Hello Jonathan,

I can't answer your question about that series of recordings, because I don't believe that I have any. I think I saw a few of them at Princeton Record Exchange a few years ago.

Perhaps I can relate a few experiences with Radio Nederland. When I was in high school in the late 1960s I was an avid shortwave listener. Radio Nederland, as it was known then, was one of my favorite stations, and every Sunday night they would broadcast a concert with the Concertgebouw Orchestra. Although these were shortwave broadcasts, the reception in central Vermont was usually excellent, aided by the relay transmitter that Radio Nederland had in the Netherlands Antilles, and favorable sun-spot activity. The shortwave club I belonged to - the North American Shortwave Association - reported that Radio Nederland's programming was rated extremely high by their members. 

One Sunday evening Bernard Haitink conducted Bruckner's 3rd Symphony. It was my first exposure to Bruckner, and got me hooked on that composer. I soon bought Haitink's Philips recording of that work, with the Concertgebouw. I found the recording in a local record and audio store in Rutland, Vermont. The fact that a small store in a small central Vermont city would have that recording shows how much our culture has changed!

I became more aware of the vast Dutch radio archive when Philips released two of Willem Mengelberg's live performances with the Concertgebouw, dating from 1939-1940. My first LP records in that series was Schubert's 9th Symphony, followed later by his Mahler 4th. Much more recently, I purchased several of the Q-Disc CD boxes of Dutch radio broadcasts with the Concertgebouw, including one each devoted to Mengelberg and Eduard van Beinum. These were authorized releases, and are excellent. 

I know that doesn't answer your specific question, but I wanted to take the opportunity to express my appreciation for the musical legacy preserved by Radio Netherlands, which has enriched music lovers around the world. 



Gary Galo
Audio Engineer Emeritus
The Crane School of Music
SUNY at Potsdam, NY 13676

"Great art presupposes the alert mind of the educated listener."
Arnold Schoenberg

"A true artist doesn't want to be admired, he wants to be believed."
Igor Markevitch

"If you design an audio system based on the premise that nothing is audible, 
on that system nothing will be audible."
G. Galo

-----Original Message-----
From: Association for Recorded Sound Discussion List [mailto:[log in to unmask]] On Behalf Of Jonathan Marks
Sent: Saturday, January 26, 2019 2:16 PM
To: [log in to unmask]
Subject: [ARSCLIST] Subject: Radio Netherlands Transcription Discs

Hello. I am the former director of programmes at Radio Netherlands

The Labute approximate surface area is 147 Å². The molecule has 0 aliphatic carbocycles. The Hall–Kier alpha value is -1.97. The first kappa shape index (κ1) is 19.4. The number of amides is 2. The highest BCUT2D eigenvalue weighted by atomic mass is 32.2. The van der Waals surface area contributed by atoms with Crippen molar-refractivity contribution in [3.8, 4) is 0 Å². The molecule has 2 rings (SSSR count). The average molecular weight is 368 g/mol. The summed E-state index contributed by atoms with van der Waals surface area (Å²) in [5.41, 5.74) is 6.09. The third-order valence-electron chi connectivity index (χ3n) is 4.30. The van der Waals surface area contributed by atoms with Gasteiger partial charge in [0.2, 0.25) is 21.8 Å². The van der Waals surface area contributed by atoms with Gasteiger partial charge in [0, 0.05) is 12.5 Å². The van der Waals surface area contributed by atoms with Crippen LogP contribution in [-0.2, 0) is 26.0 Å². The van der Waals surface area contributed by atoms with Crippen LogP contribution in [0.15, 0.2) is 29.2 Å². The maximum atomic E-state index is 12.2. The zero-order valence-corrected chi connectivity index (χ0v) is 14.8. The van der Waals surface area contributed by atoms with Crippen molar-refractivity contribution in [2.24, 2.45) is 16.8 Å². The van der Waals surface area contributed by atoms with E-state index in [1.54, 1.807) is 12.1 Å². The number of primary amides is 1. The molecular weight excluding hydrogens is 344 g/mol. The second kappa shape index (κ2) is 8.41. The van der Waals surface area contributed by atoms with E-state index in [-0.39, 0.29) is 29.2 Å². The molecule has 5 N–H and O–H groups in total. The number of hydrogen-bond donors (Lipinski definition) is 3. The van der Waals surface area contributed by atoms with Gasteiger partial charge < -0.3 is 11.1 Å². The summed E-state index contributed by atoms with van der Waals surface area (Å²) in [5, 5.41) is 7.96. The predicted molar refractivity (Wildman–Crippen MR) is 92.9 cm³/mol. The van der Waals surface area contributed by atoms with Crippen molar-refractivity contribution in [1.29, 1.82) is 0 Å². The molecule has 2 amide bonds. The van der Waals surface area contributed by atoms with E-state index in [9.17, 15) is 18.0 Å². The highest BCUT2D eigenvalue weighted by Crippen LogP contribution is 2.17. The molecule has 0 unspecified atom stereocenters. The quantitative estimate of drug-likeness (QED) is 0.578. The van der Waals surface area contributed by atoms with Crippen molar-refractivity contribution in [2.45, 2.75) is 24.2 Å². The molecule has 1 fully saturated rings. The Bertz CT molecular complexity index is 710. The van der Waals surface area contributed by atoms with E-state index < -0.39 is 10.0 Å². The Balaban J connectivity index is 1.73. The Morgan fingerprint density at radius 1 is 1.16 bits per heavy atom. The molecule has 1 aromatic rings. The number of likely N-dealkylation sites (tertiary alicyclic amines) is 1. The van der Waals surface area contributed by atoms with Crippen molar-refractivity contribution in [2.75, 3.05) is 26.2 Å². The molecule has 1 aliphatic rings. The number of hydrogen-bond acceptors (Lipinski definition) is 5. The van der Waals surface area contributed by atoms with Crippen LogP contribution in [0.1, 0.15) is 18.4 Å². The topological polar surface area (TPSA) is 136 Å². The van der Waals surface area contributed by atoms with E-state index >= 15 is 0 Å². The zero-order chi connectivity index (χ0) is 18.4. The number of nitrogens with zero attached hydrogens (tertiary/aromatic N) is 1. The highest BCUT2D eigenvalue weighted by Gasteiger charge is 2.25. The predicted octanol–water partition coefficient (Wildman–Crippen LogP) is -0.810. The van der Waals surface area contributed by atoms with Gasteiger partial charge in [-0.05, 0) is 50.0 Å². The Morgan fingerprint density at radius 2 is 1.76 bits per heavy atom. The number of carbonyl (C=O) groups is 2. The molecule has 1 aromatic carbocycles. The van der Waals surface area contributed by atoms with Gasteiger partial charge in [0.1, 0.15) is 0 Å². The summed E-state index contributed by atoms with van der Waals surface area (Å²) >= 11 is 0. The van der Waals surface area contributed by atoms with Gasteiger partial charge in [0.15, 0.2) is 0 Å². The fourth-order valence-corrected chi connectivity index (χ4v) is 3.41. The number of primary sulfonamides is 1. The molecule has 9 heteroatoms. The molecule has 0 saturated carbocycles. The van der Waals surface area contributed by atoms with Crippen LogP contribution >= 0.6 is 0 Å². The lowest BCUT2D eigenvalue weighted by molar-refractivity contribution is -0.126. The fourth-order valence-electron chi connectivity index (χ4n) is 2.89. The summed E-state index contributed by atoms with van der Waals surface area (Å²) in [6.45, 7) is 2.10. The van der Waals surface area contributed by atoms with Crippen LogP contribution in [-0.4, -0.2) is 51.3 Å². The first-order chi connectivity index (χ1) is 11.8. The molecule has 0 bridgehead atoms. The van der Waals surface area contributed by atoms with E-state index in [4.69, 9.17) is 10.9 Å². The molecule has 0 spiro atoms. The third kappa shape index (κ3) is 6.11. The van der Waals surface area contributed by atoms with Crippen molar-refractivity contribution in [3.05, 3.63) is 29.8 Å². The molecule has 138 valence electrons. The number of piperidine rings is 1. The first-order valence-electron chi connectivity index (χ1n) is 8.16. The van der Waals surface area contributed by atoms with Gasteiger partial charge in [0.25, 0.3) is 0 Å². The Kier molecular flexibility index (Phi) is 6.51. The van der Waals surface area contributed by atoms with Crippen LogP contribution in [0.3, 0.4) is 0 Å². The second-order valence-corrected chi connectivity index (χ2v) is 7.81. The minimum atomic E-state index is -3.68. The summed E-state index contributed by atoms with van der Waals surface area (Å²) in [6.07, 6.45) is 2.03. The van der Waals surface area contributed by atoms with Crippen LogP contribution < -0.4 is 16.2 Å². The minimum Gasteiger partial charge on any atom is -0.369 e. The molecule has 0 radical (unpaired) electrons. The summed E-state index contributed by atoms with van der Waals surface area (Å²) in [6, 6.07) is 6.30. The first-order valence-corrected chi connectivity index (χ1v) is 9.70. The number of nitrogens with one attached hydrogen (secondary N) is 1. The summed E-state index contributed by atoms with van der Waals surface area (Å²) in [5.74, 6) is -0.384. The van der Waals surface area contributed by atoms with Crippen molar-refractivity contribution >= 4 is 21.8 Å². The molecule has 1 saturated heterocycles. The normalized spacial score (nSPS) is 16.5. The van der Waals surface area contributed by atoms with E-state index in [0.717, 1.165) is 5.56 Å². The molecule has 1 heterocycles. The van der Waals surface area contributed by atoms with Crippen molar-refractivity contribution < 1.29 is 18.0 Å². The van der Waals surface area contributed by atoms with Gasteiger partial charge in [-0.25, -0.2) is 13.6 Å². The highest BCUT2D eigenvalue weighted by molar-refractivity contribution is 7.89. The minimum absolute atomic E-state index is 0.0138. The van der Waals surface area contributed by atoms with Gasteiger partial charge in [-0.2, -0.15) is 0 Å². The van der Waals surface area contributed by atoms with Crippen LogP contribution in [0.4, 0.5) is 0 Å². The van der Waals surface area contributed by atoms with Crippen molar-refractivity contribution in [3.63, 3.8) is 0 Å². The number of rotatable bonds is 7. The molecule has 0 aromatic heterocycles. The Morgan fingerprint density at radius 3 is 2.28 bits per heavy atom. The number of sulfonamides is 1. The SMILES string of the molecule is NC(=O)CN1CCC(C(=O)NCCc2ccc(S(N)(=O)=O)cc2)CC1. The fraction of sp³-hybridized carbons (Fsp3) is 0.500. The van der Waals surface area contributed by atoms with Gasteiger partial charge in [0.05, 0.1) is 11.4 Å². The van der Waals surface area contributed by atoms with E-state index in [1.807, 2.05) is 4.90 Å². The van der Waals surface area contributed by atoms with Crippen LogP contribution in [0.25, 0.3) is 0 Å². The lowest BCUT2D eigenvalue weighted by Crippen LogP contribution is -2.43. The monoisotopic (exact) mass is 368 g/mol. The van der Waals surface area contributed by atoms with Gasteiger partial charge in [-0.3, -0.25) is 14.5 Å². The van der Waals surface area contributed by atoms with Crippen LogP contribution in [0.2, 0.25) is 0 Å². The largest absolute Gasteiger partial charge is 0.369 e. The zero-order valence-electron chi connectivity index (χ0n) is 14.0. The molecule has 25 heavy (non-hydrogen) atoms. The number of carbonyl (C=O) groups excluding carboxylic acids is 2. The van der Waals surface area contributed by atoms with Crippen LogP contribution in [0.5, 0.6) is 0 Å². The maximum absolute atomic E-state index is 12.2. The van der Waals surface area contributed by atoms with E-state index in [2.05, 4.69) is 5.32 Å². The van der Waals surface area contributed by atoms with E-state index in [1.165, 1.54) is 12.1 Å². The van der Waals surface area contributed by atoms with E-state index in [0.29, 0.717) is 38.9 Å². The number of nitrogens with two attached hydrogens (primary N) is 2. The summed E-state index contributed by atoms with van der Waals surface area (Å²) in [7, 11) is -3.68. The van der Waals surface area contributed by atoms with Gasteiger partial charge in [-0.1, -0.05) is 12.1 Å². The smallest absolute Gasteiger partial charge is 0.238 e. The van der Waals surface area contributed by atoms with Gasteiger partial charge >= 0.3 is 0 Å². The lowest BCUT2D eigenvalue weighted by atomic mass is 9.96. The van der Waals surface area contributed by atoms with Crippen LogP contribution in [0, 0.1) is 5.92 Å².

(1991-2003), the Dutch International broadcasting service. Some may know it as
Radio Nederland. Originally a shortwave broadcast station, Radio Netherlands
was one of the first to start a transcription service to provide FM radio
stations overseas with a catalogue of feature programmes and high quality
music recordings from the Concertgebouw and Holland Festival and jazz from
concerts like the North Sea Jazz festival. In later years the recordings
were done together with the AVRO, a domestic public radio production house.

The station morphed into an NGO in 2012 and has downsized to a point where it
is a shadow of its former self.

I am writing a series of articles because the Netherlands is celebrating
100 years of radio this year. I see that the discs and tapes sent to
radio stations
in the US and elsewhere seem to command quite high-prices on Ebay, even
though they were never intended to be sold.

I have the impression that the quality of the recordings (especially jazz
and classical music) were well ahead of their day. Radio Netherlands was
one of the first in the 1960's to issue stereo transcription discs and was
quick to embrace the Philips Compact Disc once there were sufficient
players in radio stations. But it would be useful get a reality check.

So my question to this group. Does anyone remember these discs? If so,
what memories
does it bring back? What value do you think it played in sharing Dutch
culture with the rest of the world? Was the technical quality of the pressings
anything special?

Happy to hear from anyone with anecdotes to share the stories with the rest of
the world.

Kind regards,

Jonathan Marks


This e-mail originates from a portable device belonging to:
Jonathan Marks
Critical Distance BV
Stam 69
1275CG Huizen
The Netherlands

Contact me: *[log in to unmask]